2003-01-01

    One of the key components of the CNGS facility is the system of magnetic lenses, known as horns, which are to point the pions and kaons that will decay into muons and muon-neutrinos in the direction of the Gran Sasso Laboratory. Positioned at the end of the target, which produces the pions and kaons, the system comprises two of these horns. The first focuses the positively charged pions and kaons, which have an energy of approximately 35 GeV, and defocuses the negative particles. Unfortunately, it has a tendency to cause excessive deflection of particles that have energies of less than 35 GeV and insufficient deflection of those with energies of more than 35 GeV. These negative effects are corrected by the second horn (also known as the reflector), which is positioned 40 metres from the first. Ahmed Cherif of the EST Division's Metrology Service checks the straightness of the inner conductor of the first magnetic horn for CNGS. The tolerance is less than one millimetre over a length of approximately 6.5 metre...

  17. Constraint Specialisation in Horn Clause Verification

    DEFF Research Database (Denmark)

    Kafle, Bishoksan; Gallagher, John Patrick

    2015-01-01

    -down and propagate answer constraints bottom-up. Our approach does not unfold the clauses at all; we use the constraints from the model to compute a specialised version of each clause in the program. The approach is independent of the abstract domain and the constraints theory underlying the clauses. Experimental......We present a method for specialising the constraints in constrained Horn clauses with respect to a goal. We use abstract interpretation to compute a model of a query-answer transformation of a given set of clauses and a goal. The effect is to propagate the constraints from the goal top...... results on verification problems show that this is an effective transformation, both in our own verification tools (convex polyhedra analyser) and as a pre-processor to other Horn clause verification tools....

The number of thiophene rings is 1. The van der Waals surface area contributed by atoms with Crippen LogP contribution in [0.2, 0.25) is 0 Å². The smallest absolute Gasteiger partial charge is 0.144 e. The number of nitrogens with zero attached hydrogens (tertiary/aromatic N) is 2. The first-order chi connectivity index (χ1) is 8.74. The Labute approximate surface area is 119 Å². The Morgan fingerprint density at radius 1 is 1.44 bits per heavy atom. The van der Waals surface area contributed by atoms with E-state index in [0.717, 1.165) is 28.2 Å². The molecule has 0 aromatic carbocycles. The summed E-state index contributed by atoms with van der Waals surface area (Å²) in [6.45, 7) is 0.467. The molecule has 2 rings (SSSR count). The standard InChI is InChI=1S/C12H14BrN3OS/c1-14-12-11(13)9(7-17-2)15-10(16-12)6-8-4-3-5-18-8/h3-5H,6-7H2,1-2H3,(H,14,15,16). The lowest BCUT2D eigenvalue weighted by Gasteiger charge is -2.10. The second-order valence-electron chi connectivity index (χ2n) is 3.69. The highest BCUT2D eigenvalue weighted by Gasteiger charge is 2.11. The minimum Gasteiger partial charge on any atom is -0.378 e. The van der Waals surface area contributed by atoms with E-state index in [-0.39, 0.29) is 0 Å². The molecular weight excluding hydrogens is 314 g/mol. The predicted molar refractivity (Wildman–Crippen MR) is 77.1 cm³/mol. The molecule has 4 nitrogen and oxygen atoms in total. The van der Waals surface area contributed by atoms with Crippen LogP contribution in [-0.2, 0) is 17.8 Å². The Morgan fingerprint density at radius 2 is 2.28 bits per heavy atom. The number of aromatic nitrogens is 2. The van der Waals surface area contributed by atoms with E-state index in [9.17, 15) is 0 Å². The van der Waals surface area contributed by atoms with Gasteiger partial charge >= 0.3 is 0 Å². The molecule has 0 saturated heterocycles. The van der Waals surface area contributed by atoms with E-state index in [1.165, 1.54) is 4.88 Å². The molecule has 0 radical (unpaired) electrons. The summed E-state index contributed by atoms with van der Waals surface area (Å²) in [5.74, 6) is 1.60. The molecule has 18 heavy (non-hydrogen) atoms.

18. Ultrasonic horn design for ultrasonic machining technologies

    Directory of Open Access Journals (Sweden)

    Naď M.

    2010-07-01

    Full Text Available Many of industrial applications and production technologies are based on the application of ultrasound. In many cases, the phenomenon of ultrasound is also applied in technological processes of the machining of materials. The main element of equipments that use the effects of ultrasound for machining technology is the ultrasonic horn – so called sonotrode. The performance of ultrasonic equipment, respectively ultrasonic machining technologies depends on properly designed of sonotrode shape. The dynamical properties of different geometrical shapes of ultrasonic horns are presented in this paper. Dependence of fundamental modal properties (natural frequencies, mode shapes of various sonotrode shapes for various geometrical parameters is analyzed. Modal analyses of the models are determined by the numerical simulation using finite element method (FEM design procedures. The mutual comparisons of the comparable parameters of the various sonotrode shapes are presented.

  19. AA, inner conductor of a magnetic horn

    CERN Multimedia

    CERN PhotoLab

    1981-01-01

    At the start-up of the AA and during its initial operation, magnetic horns focused the antiprotons emanating from the production target. These "current-sheet lenses" had a thin inner conductor (for minimum absorption of antiprotons), machined from aluminium to wall thicknesses of 0.7 or 1 mm. The half-sine pulses rose to 150 kA in 8 microsec. The angular acceptance was 50 mrad.

  20. Functional genomics of the horn fly, Haematobia irritans (Linnaeus, 1758).

    Science.gov (United States)

    Torres, Lorena; Almazán, Consuelo; Ayllón, Nieves; Galindo, Ruth C; Rosario-Cruz, Rodrigo; Quiroz-Romero, Héctor; de la Fuente, José

    2011-02-10